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A Midsummer Night's Dream

by William Shakespeare

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Why does Hippolyta initially seem hesitant to watch the play in act 5?

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In Act V, Hippolyta is initially hesitant to watch the play because she does not want the amateur actors to be put in a difficult position. 

I love not to see wretchedness o'er charged
And duty in his service perishing.
Essentially, Hippolyta feels that it is unkind to ask more of the actors than what they can deliver in terms of acting ability. She refers to Philostrate's previous words about the incompetence of the actors and their inability to execute good performances. Philostrate especially stresses the inability of the actors to do justice to a play named Pyramus and Thisbe. He tells Theseus that "in all the play/ there is not one word apt, one player fitted." What he means is that none of the actors can do justice to their roles in the play. In fact, Philostrate maintains that the actor playing Pyramus did such a terrible job that he (Philostrate) cried tears of laughter during the suicide scene.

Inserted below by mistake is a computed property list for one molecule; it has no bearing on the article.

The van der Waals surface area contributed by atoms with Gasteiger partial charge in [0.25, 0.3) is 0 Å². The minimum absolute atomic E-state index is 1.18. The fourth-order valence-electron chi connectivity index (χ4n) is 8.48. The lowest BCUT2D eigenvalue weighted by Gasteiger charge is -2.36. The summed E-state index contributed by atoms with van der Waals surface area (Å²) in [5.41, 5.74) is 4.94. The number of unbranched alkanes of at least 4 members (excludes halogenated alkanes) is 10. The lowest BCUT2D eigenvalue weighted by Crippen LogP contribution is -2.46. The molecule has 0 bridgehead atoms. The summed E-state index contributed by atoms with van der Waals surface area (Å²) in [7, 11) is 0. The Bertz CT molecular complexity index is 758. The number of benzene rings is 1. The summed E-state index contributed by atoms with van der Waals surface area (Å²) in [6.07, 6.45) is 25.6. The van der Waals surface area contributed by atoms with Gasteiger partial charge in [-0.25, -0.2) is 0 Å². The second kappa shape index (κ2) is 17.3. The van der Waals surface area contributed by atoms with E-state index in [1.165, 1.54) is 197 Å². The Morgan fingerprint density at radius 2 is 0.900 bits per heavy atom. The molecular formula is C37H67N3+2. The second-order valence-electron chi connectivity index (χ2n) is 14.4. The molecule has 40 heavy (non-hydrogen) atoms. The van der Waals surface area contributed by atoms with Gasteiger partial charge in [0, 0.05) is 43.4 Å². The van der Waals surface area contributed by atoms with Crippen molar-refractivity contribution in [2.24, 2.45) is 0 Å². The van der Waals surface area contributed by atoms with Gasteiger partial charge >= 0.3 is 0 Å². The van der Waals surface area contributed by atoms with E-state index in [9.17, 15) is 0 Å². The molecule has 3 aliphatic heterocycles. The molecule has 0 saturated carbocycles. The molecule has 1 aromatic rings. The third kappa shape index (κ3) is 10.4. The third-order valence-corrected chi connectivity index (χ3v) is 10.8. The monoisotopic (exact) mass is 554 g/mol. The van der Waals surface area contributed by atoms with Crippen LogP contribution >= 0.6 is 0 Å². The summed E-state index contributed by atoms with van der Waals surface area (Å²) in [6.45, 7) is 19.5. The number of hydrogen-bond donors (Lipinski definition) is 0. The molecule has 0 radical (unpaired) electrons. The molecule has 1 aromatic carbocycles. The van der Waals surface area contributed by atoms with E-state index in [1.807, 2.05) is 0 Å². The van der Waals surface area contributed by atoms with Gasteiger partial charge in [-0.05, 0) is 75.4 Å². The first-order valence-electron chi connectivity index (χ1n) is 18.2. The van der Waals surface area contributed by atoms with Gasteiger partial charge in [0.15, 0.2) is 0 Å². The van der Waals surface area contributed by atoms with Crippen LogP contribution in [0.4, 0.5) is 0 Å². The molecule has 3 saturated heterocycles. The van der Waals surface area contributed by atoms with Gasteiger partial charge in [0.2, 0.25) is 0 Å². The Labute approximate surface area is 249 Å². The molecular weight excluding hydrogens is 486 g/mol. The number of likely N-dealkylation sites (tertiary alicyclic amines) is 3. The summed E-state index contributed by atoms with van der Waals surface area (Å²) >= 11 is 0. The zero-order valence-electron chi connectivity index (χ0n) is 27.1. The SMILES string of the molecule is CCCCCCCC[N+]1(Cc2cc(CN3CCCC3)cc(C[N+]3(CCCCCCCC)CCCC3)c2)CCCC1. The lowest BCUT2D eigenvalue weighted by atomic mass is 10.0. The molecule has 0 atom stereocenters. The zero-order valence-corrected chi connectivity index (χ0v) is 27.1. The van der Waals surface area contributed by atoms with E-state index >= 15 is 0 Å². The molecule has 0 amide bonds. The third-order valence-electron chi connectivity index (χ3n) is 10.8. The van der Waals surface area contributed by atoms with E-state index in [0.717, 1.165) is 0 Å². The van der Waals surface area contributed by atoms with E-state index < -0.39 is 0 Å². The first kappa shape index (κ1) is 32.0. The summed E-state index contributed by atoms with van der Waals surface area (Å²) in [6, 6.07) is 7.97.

Unfortunately, Philostrate's words do not deter Theseus at all. In fact, he is adamant that Pyramus and Thisbe is just the sort of play he wants to see. When Hippolyta protests Theseus' decision, Theseus tells her that they should appreciate the intent of the actors rather than merely dwell upon their failures. Theseus invokes the responsibility of those who are superior to practice noblesse oblige (the duty of the privileged to deal benevolently or kindly with those who are less privileged).
The kinder we, to give them thanks for nothing.
Our sport shall be to take what they mistake.
And what poor duty cannot do, noble respect
Takes it in might, not merit.
Theseus reminds Hippolyta of the time some scholars approached him to give him a welcome. He remembers the nervousness of the scholars and how they flubbed the lines they so carefully memorized:
Where I have seen them shiver and look pale,
Make periods in the midst of sentences,
Throttle their practiced accent in their fears
Yet, Theseus assures Hippolyta that he greatly appreciated the sentiment behind the scholars' clumsy words. He advises Hippolyta to relate to the amateur actors the same way. Theseus' words apparently have an effect on Hippolyta, and they commence watching the play.
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Having heard of the total ineptness of the players (Peter Quince and his troupe), she fears they will be so bad that people will laugh at them. She doesn't think this is appropriate or compassionate.

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Hippolyta initially does not want to watch the play because Philostrate has told them that the play is especially horrible, but Philostrate also admits that it was so bad that he could not help but laugh.

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